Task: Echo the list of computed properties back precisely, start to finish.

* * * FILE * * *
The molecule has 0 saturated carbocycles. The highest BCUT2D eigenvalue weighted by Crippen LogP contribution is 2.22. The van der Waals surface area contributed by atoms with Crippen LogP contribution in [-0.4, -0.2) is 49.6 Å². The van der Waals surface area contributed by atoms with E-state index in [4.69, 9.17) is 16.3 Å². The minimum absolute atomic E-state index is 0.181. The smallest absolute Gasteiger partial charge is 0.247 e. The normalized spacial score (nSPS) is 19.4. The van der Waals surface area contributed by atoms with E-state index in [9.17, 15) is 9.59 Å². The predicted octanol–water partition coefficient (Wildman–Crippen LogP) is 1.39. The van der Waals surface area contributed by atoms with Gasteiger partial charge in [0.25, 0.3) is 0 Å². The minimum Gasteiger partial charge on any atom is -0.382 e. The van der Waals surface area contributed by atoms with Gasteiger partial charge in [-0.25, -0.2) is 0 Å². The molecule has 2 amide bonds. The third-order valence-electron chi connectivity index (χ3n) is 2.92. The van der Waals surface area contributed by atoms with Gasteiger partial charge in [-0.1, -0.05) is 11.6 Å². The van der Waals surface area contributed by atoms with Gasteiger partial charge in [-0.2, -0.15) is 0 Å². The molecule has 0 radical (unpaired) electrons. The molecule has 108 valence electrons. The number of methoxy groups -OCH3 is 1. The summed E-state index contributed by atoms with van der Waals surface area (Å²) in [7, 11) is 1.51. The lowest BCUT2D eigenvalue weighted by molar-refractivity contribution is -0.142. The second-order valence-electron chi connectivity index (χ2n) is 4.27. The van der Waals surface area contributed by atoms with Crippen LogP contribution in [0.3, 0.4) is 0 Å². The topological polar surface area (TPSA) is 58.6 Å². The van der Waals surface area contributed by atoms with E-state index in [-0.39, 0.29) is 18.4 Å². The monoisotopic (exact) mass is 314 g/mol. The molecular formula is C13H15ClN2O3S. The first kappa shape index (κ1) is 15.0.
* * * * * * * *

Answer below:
The molecule has 0 saturated carbocycles. The highest BCUT2D eigenvalue weighted by Crippen LogP contribution is 2.22. The van der Waals surface area contributed by atoms with Crippen LogP contribution in [-0.4, -0.2) is 49.6 Å². The van der Waals surface area contributed by atoms with E-state index in [4.69, 9.17) is 16.3 Å². The minimum absolute atomic E-state index is 0.181. The smallest absolute Gasteiger partial charge is 0.247 e. The normalized spacial score (nSPS) is 19.4. The van der Waals surface area contributed by atoms with E-state index in [9.17, 15) is 9.59 Å². The predicted octanol–water partition coefficient (Wildman–Crippen LogP) is 1.39. The van der Waals surface area contributed by atoms with Gasteiger partial charge in [0.25, 0.3) is 0 Å². The minimum Gasteiger partial charge on any atom is -0.382 e. The van der Waals surface area contributed by atoms with Gasteiger partial charge in [-0.25, -0.2) is 0 Å². The molecule has 2 amide bonds. The third-order valence-electron chi connectivity index (χ3n) is 2.92. The van der Waals surface area contributed by atoms with Gasteiger partial charge in [-0.1, -0.05) is 11.6 Å². The van der Waals surface area contributed by atoms with Gasteiger partial charge in [-0.2, -0.15) is 0 Å². The molecule has 0 radical (unpaired) electrons. The molecule has 108 valence electrons. The number of methoxy groups -OCH3 is 1. The summed E-state index contributed by atoms with van der Waals surface area (Å²) in [7, 11) is 1.51. The lowest BCUT2D eigenvalue weighted by molar-refractivity contribution is -0.142. The second-order valence-electron chi connectivity index (χ2n) is 4.27. The van der Waals surface area contributed by atoms with Crippen LogP contribution in [0.3, 0.4) is 0 Å². The topological polar surface area (TPSA) is 58.6 Å². The van der Waals surface area contributed by atoms with E-state index in [-0.39, 0.29) is 18.4 Å². The monoisotopic (exact) mass is 314 g/mol. The molecular formula is C13H15ClN2O3S. The first kappa shape index (κ1) is 15.0.